What a difference a year makes!
In that time, SPH has gone from unloved media stock, to the hottest thing since sliced bread.
What is going on? Bidding war for Singapore Press Holdings (SPH)?
For those of you who are new to this saga, a quick recap:
- May 2021 – SPH announced a big restructuring, to spin off their media company at a cost of $110 million (you may remember this as the “Umbrage” event)
- August 2021 – Keppel offers to buyout SPH for $3.4 billion, or $2.099 per share. This is payable with a mix of cash, Keppel REIT units and SPH REIT units.
- October 2021 – A rival consortium swoops in with a $2.10 all cash offer for SPH. This consortium is made up of:
- 40% – Hotel Properties Limited / Ong Beng Seng (Majority Shareholder of HPL)
- 30% – CLA Real Estate Holdings (Temasek Owned but independently managed)
- 30% – Mapletree (Temasek Owned but independently managed)
At the time, we speculated whether Keppel would come back with a new and improved offer.
Well, we have our answer now, and it’s a resounding yes.
Keppel increases offer for SPH to $2.351 per share
The new offer from Keppel increases the cash component by $0.20.
Based on the latest unit prices of SPH REIT and Keppel REIT, this new offer works out to $2.351 per share of SPH:
There are a couple of important terms to note:
- Revised offer is final and will not be increased – In other words, if the rival consortium comes back with a higher offer than $2.351, they will likely win the deal. Keppel’s offer is final and will not be increased.
- Any competing offer must come in by 16 Nov – Any competing offer must come in by next Tuesday, 16 Nov. This makes sense, because Keppel doesn’t want SPH to go shopping around with their offer. This gives the rival consortium about a week to decide whether to up the offer.
And a couple of other logistics:
- SPH’s EGM to approve the transaction to be held in early Dec (no later than 8 Dec) – Unless there is a competing offer (in which case it must be 21 days after the competing offer)
- Keppel’s EGM to approve the offer to be held no later than one business day before SPH’s EGM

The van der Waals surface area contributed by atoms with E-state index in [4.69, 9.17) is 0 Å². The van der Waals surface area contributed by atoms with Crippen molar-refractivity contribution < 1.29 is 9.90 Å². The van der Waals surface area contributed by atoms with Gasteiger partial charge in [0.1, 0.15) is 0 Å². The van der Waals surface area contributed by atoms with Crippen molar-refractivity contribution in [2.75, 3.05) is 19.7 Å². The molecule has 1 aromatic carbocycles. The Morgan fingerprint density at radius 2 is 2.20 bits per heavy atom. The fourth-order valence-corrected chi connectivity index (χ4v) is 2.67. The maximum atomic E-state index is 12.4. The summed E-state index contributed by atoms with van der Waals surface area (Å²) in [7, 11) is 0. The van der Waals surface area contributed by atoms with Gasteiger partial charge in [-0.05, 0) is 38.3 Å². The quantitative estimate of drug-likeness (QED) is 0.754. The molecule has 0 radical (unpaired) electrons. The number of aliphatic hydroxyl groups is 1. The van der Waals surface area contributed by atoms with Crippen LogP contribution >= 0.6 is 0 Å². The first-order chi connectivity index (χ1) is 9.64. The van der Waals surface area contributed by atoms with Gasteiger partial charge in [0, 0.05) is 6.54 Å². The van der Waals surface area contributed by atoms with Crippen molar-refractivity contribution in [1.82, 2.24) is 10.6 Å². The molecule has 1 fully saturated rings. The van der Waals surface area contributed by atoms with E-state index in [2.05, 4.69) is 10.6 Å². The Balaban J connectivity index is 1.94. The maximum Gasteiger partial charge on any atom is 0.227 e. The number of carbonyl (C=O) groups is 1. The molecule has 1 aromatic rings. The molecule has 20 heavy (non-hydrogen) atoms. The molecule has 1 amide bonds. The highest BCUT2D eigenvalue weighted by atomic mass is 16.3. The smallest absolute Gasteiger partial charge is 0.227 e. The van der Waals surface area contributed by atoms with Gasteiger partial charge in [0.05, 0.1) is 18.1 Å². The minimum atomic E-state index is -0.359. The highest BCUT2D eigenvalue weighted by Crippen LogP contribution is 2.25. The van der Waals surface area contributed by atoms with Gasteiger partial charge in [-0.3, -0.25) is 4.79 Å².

3 Key Takeaways from me on the Keppel SPH offer
3 Key Takeaways from me:
- New Offer for SPH is fair market value
- Will the Rival Consortium outbid Keppel with all cash?
- What is the bigger picture here? Just dollars and cents?
New Offer for SPH is fair market value
Back in May, I did up a rough sum of the parts analysis for SPH, and my fair value then was $2.00.
I think it’s fair to say that market prices have moved up materially since. I mean just look at stock prices and house prices.
If we add 5% – 10% to the valuation, we get a fair value today of about $2.1 to $2.2.
Throw in a small buyout premium, and the $2.351 offer from Keppel looks very fair.
Before this you could argue that the $2.099 offer was a great deal for Keppel, possibly at the expense of SPH shareholders.
But I think the new revised price reflects fair market value for SPH’s assets today.
If I were a SPH shareholder, I’ll probably take this deal now, it’s a very decent offer.
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Will the Rival Consortium outbid Keppel with all cash?
In our previous article, we talked about how the new consortium has better synergies with SPH than Keppel.
Long story short, Hotel Properties Limited can keep the Orchard assets, CLA Real Estate can sell the residential / mixed development assets to CapitaLand, and Mapletree can keep the commercial properties.
And given that it’s a consortium, the financial exposure for each of the 3 players is much lower, reducing their risk.
If they want to, they can easily come back with a $2.35 all cash offer for SPH, which is just a 11.9% increase from their opening bid.
And being an all cash offer, the SPH shareholders will probably pick it to avoid the uncertainty that comes with being paid in SPH REIT and Keppel REIT units.
So the million dollar question is – Will they up the offer?
What is the bigger picture here? Just dollars and cents?
I’ve been thinking and thinking about this SPH buyout deal, and I can’t help but feel I’m missing something here.
Why the need for this bidding war?
Keppel is 20% owned by Temasek.
Entities fully owned by Temasek (indirectly) own 60% of the rival consortium that is trying to outbid Keppel.
Now I get that Keppel, Mapletree, CLA Real Estate are all independently managed and not directed by Temasek.
But again, I can’t help but think there is a bigger picture here I’m missing.
From a valuation point of view, the rival consortium can probably very easily come back with a revised offer and clinch the deal to buy SPH. If they break SPH up for parts, there is real value to realise there.
But is this deal purely about dollars and cents?
Or is there something deeper here?
I can’t quite figure this one out, so I would love to hear your thoughts. What am I missing here? Or am I just overthinking?
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